The Obama administration may announce its choice for the Supreme Court nomination as early as this week. We have learned that there are three contenders being considered for the Supreme Court nomination. All three candidates serve as judges for the United States Court of Appeals for the District of Columbia, and are well respected by both parties. They include Sri Srinivasan, Merrick Garland, and Paul Watford, who is rumored to be at the top of the President’s list. The Supreme Court nominee will be required to face a Republican Senate, in order to be formally appointed to the Supreme Court. Senate Republicans have already warned the White House that they will not hold hearings for any Supreme Court nominee suggested by President Barack Obama. As soon as Republicans heard of the passing of Justice Antonin Scalia, they urged caution from the White House. Senate Republicans anticipate that the next President of the United States will be the party’s Presidential nominee. It is for this reason that they claim that the Supreme Court nomination should be made by the next President of the United States, and not by Barack Obama. In a televised announcement, following the death of Antonin Scalia, President Obama made it very clear that his intentions were to choose the Supreme Court nomination, despite warnings from Republicans. Senate Republicans responded by stating that they would block any of the President’s advancements.

President Obama will need to choose a Justice that will have a tendency to vote liberally in order for his expanded Deferred Action for Childhood Arrivals (DACA) program and new Deferred Action for Parents of Americans and Lawful Permanent Residents (DAPA) program to survive. The expanded DACA and new DAPA program were introduced in November 2014 as part of President Obama’s executive actions on immigration. These programs have been temporarily suspended following a federal court order filed by Texas and other states. The Supreme Court is expected to hear oral arguments in the case, United States v. Texas, this April with a final ruling made by summer time.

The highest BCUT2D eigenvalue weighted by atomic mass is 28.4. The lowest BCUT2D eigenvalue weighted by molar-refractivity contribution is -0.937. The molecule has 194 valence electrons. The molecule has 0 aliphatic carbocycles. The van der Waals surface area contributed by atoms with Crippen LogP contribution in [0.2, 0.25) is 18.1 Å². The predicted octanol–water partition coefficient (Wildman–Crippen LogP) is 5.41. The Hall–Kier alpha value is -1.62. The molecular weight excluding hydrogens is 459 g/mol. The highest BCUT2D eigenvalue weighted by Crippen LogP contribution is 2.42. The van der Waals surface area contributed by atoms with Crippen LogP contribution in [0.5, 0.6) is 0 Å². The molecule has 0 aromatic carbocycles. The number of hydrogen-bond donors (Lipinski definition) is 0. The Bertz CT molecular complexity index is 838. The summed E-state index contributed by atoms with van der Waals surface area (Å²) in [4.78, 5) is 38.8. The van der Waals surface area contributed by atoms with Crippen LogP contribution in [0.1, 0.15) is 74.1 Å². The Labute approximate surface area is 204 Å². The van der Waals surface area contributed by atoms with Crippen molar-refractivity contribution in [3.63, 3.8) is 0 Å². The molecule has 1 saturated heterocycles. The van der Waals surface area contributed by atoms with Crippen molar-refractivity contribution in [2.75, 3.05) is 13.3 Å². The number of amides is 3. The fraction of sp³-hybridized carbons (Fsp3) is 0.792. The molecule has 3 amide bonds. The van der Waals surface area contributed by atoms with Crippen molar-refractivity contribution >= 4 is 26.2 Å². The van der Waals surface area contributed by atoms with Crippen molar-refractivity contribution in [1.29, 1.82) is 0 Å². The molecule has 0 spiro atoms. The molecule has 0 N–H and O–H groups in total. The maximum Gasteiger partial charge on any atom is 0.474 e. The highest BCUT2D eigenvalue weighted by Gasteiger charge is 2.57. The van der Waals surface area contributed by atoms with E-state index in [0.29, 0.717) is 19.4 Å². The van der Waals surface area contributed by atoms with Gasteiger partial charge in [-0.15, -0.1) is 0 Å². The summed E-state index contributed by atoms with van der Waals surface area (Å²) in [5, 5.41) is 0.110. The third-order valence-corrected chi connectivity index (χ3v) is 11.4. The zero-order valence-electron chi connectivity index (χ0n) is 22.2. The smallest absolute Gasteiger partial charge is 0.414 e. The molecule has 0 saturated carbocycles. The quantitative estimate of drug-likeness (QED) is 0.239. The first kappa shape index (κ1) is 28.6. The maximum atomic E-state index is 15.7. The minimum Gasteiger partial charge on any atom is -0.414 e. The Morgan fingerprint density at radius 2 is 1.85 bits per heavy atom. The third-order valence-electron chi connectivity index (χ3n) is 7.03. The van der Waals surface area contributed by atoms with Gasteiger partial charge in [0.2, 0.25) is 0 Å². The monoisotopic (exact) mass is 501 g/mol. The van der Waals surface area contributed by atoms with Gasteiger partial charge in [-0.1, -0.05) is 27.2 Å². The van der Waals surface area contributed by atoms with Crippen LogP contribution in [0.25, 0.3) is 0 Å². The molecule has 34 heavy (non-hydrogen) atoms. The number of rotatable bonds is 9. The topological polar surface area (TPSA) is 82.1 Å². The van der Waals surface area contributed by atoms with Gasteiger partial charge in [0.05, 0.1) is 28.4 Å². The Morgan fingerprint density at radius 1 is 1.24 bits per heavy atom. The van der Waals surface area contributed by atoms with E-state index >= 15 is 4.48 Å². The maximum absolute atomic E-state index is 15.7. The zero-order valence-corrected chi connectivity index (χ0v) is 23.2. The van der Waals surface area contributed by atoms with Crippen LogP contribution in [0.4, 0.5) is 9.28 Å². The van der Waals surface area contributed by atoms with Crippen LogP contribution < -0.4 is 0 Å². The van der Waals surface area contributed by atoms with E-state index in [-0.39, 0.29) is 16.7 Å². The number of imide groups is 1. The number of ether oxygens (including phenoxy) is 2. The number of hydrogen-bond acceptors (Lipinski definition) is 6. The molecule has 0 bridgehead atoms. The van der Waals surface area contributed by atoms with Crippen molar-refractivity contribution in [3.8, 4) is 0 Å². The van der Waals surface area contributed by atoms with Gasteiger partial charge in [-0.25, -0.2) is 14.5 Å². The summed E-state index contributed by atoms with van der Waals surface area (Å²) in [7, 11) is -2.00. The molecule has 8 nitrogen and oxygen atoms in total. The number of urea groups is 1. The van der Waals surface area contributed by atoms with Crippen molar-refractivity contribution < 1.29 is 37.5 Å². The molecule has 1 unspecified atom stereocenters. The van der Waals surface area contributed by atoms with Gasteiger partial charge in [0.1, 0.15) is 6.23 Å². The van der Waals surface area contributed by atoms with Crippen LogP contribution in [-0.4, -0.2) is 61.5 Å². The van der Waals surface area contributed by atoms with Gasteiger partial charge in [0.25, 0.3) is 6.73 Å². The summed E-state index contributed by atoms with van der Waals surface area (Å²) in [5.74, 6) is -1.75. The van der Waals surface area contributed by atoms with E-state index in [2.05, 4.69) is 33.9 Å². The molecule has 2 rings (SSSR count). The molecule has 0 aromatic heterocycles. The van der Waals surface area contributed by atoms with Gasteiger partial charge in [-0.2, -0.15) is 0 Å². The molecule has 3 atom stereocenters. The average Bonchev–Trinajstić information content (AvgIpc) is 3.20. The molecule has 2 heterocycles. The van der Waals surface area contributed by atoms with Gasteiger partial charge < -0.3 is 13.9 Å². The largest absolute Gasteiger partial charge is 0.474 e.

Continue reading

6000446155_1d67582412_z

The fate of the President’s executive actions on immigration now rests in the hands of eight justices on the Supreme Court, absent Justice Antonin Scalia. The Supreme Court will begin to hear oral arguments for the case, United States v. Texas on April 18th of this year, with a final ruling expected by summertime. Nearly a year and a half ago, President Obama announced a series of executive actions on immigration including the expanded Deferred Action of Childhood Arrivals (DACA) program, the new Deferred Action for Parents of Americans and Lawful Permanent Residents (DAPA) program, and other measures to enhance border security, prioritize deportations, and modernize the immigration system. USCIS was expected to begin accepting applications for the expanded DACA and DAPA program on February 18th. The excitement surrounding the expanded DACA and DAPA program however was very short lived. A federal court order filed by Texas and other states on February 16th temporarily suspended these programs from going into effect.